House Update: Tiny Movement Toward Republicans
A Commentary By Larry J. Sabato and Kyle Kondik
At this very early point in the 2014 race for the U.S. House, small Republican gains -- as in, less than five seats -- look likelier than a similarly small gain for Democrats. That’s because the Republican targets just look a little better than the Democratic ones.
While it would be foolish to rule out any outcome, there is no indication at this point that the Republican House majority is in jeopardy.
That’s obvious from our recent tweak of our Crystal Ball U.S. House ratings. Chart 1 shows the changes we’ve made since our last update (April 4), and Chart 2 shows the ratings overall. The House, which after last week’s special election of Rep. Jason Smith (R, MO-8) is now at full strength, has 234 Republicans and 201 Democrats. That means Democrats need to pick up 17 seats to grab the majority.
Chart 1: Crystal Ball U.S. House ratings changes
Chart 2: 2014 Crystal Ball U.S. House ratings
Notes: Members in italics hold seats that the other party's presidential candidate won in 2012. *Signifies possible retirements or candidacies for other offices; **shows members vulnerable to primary challenge. Ratings for all 435 seats are available here.
Here are three, basic reasons why the Republicans remain heavy favorites in the House:
1. Democrats don’t have enough credible targets. There are only 15 Republicans listed in the competitive “toss-up” and “leans Republican” columns in the vulnerable seat listings above. Even if the Democrats were to hold all their current seats -- unlikely -- and defeat all of the most vulnerable Republicans, they’d still be two seats shy of a majority. Several of the Republicans in the “likely” column could move to a more competitive category, but just as many or more are probably closer to moving off the list into “safe” territory.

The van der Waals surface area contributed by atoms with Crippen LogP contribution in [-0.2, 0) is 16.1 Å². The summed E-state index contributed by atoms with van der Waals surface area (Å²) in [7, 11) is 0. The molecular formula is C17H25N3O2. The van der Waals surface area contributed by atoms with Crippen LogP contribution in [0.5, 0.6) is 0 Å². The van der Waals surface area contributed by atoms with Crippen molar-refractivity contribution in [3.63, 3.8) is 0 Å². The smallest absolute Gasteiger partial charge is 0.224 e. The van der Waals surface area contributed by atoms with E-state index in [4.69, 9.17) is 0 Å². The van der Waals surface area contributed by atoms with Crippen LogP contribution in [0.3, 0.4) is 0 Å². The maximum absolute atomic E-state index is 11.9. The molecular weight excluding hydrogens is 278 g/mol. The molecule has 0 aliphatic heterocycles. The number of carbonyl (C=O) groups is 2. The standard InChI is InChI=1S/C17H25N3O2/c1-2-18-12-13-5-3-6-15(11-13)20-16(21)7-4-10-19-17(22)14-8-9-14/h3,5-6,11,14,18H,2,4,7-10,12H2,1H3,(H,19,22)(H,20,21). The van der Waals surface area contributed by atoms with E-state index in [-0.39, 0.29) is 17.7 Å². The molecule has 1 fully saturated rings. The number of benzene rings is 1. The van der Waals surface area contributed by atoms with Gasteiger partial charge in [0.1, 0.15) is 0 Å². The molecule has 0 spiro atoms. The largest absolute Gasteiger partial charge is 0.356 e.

2. The national political winds appear pretty neutral right now. President Obama's net approval rating is slightly negative: the poll average at RealClearPolitics.com put his approval/disapproval at 46.7%/48.0%, and Huffington Post's Pollster average has it at a 47.0%/47.9% spread; meanwhile, Pollster gives Republicans a tiny 0.5 percentage point-lead on the national House generic ballot question, while RealClearPolitics gives the Democrats a small 3.3 point-lead. These are not numbers that argue for big movement either way, and a static environment is good for the party who already controls the House. If things sour for one party or the other between now and November 2014, history suggests it will be the Democrats who are harmed, because they hold the presidency. Not to mention, the dark cloud of bad headlines and scandals hovering over the White House could also harm Democratic prospects next year if they linger.
3. The Democrats’ most vulnerable seats are more vulnerable than the Republicans’ most vulnerable seats. Of the 34 seats in the highly competitive leans and toss-up categories -- 19 held by Democrats, 15 held by Republicans -- Republicans not only have an edge because they have fewer seats to defend, but also because they did better in their seats in 2012 than Democrats did in theirs. Democrats won their 19 toss-up and leaning seats by an average of 4.1 percentage points, while Republicans won their toss-ups/leaners by 6.3 points. In other words, Republicans have a slightly better and slightly longer list of true targets.
Potential Democratic House candidates who are mulling runs are probably aware of these basic obstacles, which helps explain why Rep. Steve Israel (D-NY), the chairman of the Democratic Congressional Campaign Committee (DCCC), concedes that many Democrats, particularly ones running in more conservative districts, would prefer to wait until 2016 to run, when Hillary Clinton might be at the top of the ticket.
There are only nine ratings changes in this update: seven are in favor of the Republicans, and two are in favor of the Democrats.
The first true retirement of the 2014 cycle, that of Tea Party leader Rep. Michele Bachmann (R, MN-6), has actually proven to be a boon to her party. Bachmann, because of her highly controversial history, could have potentially kicked away a heavily Republican seat. Now, her retirement -- and the subsequent exit of her 2012 opponent, businessman Jim Graves (D), from the 2014 field -- shifts this race off the board. Also leaving the list of competitive seats is that of Rep. Steve King (R, IA-4). Now that he is officially not running for the U.S. Senate, it seems unlikely his seat will be a target. Former Iowa First Lady Christie Vilsack (D) ran a spirited 2012 campaign against King -- who like Bachmann is a conservative firebrand -- but still lost by eight points in a district that President Obama also lost by eight points. Vilsack isn’t running again, and King should be fine. And now that Rep. Kristi Noem (R, SD-AL) has passed on a Senate run, her seat also moves to safe territory.